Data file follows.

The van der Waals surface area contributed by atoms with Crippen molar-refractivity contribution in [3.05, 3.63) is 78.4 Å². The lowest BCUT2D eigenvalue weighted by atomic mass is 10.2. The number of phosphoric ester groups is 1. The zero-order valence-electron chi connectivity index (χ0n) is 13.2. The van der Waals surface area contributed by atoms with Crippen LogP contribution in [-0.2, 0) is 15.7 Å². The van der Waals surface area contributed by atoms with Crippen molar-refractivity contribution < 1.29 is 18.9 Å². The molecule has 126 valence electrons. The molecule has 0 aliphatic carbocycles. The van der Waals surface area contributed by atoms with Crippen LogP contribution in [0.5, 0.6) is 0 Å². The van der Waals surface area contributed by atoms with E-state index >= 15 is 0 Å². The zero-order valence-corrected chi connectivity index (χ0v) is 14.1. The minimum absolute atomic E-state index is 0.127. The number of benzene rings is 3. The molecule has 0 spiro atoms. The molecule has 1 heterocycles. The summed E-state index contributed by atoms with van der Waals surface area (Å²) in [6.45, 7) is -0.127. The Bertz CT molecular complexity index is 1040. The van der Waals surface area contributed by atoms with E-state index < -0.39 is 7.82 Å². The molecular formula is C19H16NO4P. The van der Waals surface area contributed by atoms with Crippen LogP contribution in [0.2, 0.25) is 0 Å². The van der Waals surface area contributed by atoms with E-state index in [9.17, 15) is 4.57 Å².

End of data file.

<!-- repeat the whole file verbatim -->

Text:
The van der Waals surface area contributed by atoms with Crippen molar-refractivity contribution in [3.05, 3.63) is 78.4 Å². The lowest BCUT2D eigenvalue weighted by atomic mass is 10.2. The number of phosphoric ester groups is 1. The zero-order valence-electron chi connectivity index (χ0n) is 13.2. The van der Waals surface area contributed by atoms with Crippen LogP contribution in [-0.2, 0) is 15.7 Å². The van der Waals surface area contributed by atoms with Crippen molar-refractivity contribution < 1.29 is 18.9 Å². The molecule has 126 valence electrons. The molecule has 0 aliphatic carbocycles. The van der Waals surface area contributed by atoms with Crippen LogP contribution in [0.5, 0.6) is 0 Å². The van der Waals surface area contributed by atoms with E-state index >= 15 is 0 Å². The zero-order valence-corrected chi connectivity index (χ0v) is 14.1. The minimum absolute atomic E-state index is 0.127. The number of benzene rings is 3. The molecule has 0 spiro atoms. The molecule has 1 heterocycles. The summed E-state index contributed by atoms with van der Waals surface area (Å²) in [6.45, 7) is -0.127. The Bertz CT molecular complexity index is 1040. The van der Waals surface area contributed by atoms with E-state index < -0.39 is 7.82 Å². The molecular formula is C19H16NO4P. The van der Waals surface area contributed by atoms with Crippen LogP contribution in [0.2, 0.25) is 0 Å². The van der Waals surface area contributed by atoms with E-state index in [9.17, 15) is 4.57 Å².